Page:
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Curbing The Excesses of Admissions

One of the challenges facing schools like Cornell is that the admissions landscape has become increasingly competitive -- schools routinely boast of having acceptance rates in the single digits. At Cornell, the acceptance rate has fallen by close to half, from 33 percent to 18 percent, over the last decade.

It's unclear to me, however, how this is benefiting either the colleges or the students. High-achieving students are applying to increasingly more colleges in hopes of being accepted to at least one "top tier school", while the colleges are left with more applications to read through and more uncertainty as to who will enroll once they are admitted.

And there is not a lot of evidence that the quality of the accepted students is increasing all that much. Consider that despite Cornell's acceptance rate falling by 15 percent in a decade, the SAT scores for students at the 25th percentile as reported in the Common Data Set have barely budged:

25th SAT Verbal25th SAT Math

To be fair, however, the average SAT score at Cornell did rise by 40 points over this time frame, from 1360 to 1400.

The admissions game also does a disservice to helping students find the college that is right for them. More and more students are applying to every single Ivy just to see if they get into one, even though it is clear that a student who would enjoy the Princeton experience might not exactly have the best time at Brown.

What's especially concerning are the number of 'false negatives' -- those students who are rejected by a school who really wanted to attend the school and would have performed brilliants there had they been given the chance.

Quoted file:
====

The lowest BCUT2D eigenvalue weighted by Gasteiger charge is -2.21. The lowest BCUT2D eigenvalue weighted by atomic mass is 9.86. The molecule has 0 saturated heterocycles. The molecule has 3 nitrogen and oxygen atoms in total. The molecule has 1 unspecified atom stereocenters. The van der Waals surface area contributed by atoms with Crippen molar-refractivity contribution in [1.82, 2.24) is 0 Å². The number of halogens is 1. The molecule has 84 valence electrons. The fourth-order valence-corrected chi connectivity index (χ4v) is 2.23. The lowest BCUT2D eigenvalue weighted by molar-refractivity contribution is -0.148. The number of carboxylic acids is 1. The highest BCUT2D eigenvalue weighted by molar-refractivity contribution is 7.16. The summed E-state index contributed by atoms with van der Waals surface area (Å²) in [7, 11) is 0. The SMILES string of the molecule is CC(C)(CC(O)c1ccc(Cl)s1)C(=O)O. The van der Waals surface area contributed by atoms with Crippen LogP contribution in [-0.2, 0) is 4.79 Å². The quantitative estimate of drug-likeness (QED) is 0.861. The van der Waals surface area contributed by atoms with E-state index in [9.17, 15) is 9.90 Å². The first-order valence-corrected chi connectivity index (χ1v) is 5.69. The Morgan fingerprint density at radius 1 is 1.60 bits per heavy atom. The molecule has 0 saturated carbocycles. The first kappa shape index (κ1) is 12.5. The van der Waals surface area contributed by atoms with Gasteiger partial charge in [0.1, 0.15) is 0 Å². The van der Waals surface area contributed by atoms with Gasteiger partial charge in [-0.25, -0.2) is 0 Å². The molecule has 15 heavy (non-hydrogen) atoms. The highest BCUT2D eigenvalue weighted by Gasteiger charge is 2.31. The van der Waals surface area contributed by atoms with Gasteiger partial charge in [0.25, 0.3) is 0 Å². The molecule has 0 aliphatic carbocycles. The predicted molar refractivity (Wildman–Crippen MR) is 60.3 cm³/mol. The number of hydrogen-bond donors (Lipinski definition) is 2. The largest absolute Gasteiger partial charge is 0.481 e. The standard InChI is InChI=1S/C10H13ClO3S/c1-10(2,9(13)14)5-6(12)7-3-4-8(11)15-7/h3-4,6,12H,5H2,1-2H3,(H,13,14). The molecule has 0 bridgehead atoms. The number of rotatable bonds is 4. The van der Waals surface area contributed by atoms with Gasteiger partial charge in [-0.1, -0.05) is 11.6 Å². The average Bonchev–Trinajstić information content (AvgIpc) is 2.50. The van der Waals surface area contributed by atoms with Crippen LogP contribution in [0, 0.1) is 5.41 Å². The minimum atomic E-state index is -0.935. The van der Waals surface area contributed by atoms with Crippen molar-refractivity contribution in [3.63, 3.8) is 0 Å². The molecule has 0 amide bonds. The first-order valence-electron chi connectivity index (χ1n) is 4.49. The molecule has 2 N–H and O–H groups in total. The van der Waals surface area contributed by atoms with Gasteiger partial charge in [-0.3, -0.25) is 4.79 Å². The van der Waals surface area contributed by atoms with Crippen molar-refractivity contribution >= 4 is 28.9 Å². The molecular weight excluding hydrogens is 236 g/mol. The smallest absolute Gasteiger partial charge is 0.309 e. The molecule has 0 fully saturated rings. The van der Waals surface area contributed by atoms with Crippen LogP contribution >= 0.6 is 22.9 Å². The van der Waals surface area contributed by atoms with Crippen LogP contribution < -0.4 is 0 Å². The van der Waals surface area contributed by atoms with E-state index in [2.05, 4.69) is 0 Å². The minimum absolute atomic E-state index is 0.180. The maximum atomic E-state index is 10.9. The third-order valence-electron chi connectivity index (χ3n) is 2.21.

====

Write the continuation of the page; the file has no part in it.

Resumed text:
So here's a modest proposal: Allow the colleges to limit the number of applications a student can submit. Perhaps the Ivy League could limit the number of applications a student can submit to all of its colleges to a modest number,
perhaps three or four. This would encourage each student to research each school more exhaustively before choosing which ones to apply to, as well as allow them to put more time into each school's application.

And if that doesn't work, "tax" the excessive applications, making each marginal application more expensive to submit.

The proposal would probably be seen as 'anti-competitive' in the eyes of the U.S. Department of Justice. They already disallowed the colleges from agreeing on a common set of financial aid packages for each applicant. But there are obviously other models that can be followed. For instance, English students may only apply to Oxford or Cambridge, but not both.

And it may just help to make the admissions process a bit more sane.

Matthew Nagowski | Posted on April 08, 2010 (#)

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